Rich Cohen has a fine piece in the Atlantic on the late Steve Sabol and his father, Ed:
We live in a bourgeois society, where works of art—those that attract a large audience, anyway—teach you how to consume, or else make the process of consumption more pleasurable. Ed and Steve Sabol taught the average fan how to consume football: where to look, what to notice, when to exult. They revealed the game inside the game, the story beneath the story. In doing so, they helped football achieve its paramount position in American culture. Football is among the last entertainments that still draw a mass audience. Everyone is watching, or in the vicinity of someone who is.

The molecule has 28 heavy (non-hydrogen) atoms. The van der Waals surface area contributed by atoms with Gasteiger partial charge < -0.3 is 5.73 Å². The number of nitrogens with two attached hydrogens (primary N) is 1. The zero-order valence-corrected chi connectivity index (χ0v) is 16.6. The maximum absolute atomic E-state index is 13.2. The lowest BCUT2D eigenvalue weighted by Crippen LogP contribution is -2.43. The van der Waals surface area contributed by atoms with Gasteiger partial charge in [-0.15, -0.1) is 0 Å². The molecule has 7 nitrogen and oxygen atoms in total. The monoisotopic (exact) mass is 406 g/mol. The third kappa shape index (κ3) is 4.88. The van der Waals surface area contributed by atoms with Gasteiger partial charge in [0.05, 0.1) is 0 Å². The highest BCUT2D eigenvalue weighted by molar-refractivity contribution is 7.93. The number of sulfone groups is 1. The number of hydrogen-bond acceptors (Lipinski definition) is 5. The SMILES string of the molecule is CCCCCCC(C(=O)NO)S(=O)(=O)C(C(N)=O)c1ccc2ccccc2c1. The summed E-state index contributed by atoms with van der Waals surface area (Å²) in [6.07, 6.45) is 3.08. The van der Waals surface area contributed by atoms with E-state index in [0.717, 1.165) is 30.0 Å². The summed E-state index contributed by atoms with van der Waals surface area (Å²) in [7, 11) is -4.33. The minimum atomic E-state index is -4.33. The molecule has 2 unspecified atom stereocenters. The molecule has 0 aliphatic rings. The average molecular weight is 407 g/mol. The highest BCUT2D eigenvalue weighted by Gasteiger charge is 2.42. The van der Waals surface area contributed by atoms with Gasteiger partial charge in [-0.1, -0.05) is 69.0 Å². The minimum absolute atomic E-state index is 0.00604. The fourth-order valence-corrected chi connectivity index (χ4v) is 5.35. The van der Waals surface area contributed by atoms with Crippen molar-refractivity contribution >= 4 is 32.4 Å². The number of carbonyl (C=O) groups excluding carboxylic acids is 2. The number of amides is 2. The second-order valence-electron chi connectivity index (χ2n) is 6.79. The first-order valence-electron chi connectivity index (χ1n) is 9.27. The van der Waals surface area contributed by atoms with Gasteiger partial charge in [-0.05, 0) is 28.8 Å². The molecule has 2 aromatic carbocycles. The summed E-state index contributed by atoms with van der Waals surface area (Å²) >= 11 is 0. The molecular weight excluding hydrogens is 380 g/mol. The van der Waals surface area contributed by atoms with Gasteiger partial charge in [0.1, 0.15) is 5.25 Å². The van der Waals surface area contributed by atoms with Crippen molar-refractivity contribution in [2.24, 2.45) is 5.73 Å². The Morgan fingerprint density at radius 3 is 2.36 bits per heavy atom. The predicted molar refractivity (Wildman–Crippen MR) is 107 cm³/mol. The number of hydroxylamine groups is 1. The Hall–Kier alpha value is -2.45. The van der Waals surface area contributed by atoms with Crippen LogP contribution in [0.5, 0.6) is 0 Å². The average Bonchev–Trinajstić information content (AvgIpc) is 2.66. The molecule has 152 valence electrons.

I loved Steve Sabol and what he and his father did with the silly little idea to film NFL games. For the pre-ESPN generation, “This Week In Pro Football”, which was made from the films (not video tape) taken by the Sabols, was really the only way you could see extensive highlights of other teams, and it was only on once a week. You had Pat Summerall and Tom Brooksheier introducing clips voiced by the incomparable John Facenda, and the way the game was presented was solely the result of the work the Sabols did. And the way they filmed the sport, and presented the highlights, essentially defined the way the NFL (and, to some extent, all the other sports) is presented on TV today. Sabol made the game accessible, interesting, and dramatic. We won something like 30 Emmys for his work, and he was truly an innovator. A sad loss of an iconic figure.